From an interview about this film, conducted by Serge Toubiana,
Is Amsterdam Global Village intended to be the portrait of a city? Can one in fact portray a city?
– I don’t think you can portray anything, but you can build a city through film, using both fictional and direct cinema techniques, which I purposely blend. The constructivist concept is very important to me. At the end of the film, there is a dedication to my friend, the writer Bert Schierbeek, who died this year. Bert Schierbeek wrote: “I always felt that life was made up of 777 stories going on at the same time.” So I thought we could do 777 four-hour films about Amsterdam, even if it’s a small city. But you have to make choices, take risks. When you film you have to disregard certain realities in order to recreate something physical on the screen. In that way, it’s possible to portray a city. Continue reading
Description: Paul, the narrator, has a rendezvous at noon on a sweltering Sunday. The person he has invited is none other than the great Portuguese poet Fernando Pessoa… who is no longer among the living. It leads to a whole series of encounters between living Lisboans… and phantoms of the past, as the barriers of conventional time fall away to allow the people of today and yesterday to meet and communicate. Continue reading
Paul (Dominic Guard) is a journalist who is up to date on the latest horrors of the modern world and is heartsick about them. He has a wife (Valeria Bruni-Tedeschi) and a steady job but leaves both of them suddenly for parts unknown. His wife is worried about him, and she is angry that he left without a word. She is sufficiently concerned to seek out one of Paul’s former flames (Angela Molina) for information about where he might have gone. Soon, this girl has joined her in a quest to find Paul. They finally discover him in a Spanish resort town on the coast, moodily riding his motorcycle over the countryside and sharing philosophical musings with Antonio (Francisco Rabal), a magnetic older man who fought against Franco in the Spanish Civil War. Romantic and sexual complexities brought on by the rivalry between these two attractive women add to Paul’s malaise. ~ Clarke Fountain, All Movie Guide Continue reading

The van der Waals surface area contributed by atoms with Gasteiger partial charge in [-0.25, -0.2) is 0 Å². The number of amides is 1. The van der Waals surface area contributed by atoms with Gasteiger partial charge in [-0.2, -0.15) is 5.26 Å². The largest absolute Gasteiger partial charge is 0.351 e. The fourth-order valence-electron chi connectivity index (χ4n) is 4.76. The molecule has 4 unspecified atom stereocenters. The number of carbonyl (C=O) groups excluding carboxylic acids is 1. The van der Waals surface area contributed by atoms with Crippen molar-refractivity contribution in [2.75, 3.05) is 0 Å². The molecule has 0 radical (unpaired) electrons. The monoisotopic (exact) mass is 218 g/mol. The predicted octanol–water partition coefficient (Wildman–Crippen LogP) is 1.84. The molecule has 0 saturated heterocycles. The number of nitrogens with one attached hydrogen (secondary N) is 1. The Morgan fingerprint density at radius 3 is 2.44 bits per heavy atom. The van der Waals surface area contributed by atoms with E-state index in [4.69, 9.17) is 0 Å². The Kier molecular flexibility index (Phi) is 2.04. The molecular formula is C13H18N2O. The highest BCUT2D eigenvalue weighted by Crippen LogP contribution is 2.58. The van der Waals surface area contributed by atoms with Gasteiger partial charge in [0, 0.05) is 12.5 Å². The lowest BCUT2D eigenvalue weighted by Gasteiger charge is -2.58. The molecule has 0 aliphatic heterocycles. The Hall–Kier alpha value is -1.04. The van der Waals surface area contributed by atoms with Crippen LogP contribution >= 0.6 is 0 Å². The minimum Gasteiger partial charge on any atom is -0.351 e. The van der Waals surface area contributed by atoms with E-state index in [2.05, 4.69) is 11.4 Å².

JLG/JLG (1995) Jean-Luc Godard stars in this film as a fictional character of his own creation. JLG muses about in his home in Rolle, Switzerland in the dead of winter. He suffers the rude interruption of critics and the cheeky services of a pretty maid while contemplating the end of western culture, cinema, and himself. A busy day… but still with time for tragedy, tennis and television. Continue reading
Characterized by deconstructivism and philosophical references and by briefly exposing the good, bad, and ugly periods of the country’s history, this post-modern film portrays the abstract need for guidance of Germany following the fall of the Berlin Wall. Written by Steve Richer Continue reading
Godard’s meditation on things Russian and cinematic, featuring JLG himself as “The Idiot” My own not very good quality VHS recording from a NTSC TV broadcast, but I know of no other source for this. With some English narration and French dialog with subtitles. Video collages of Russian films, in the style of Histoire(s) and other Godard films of this period. Continue reading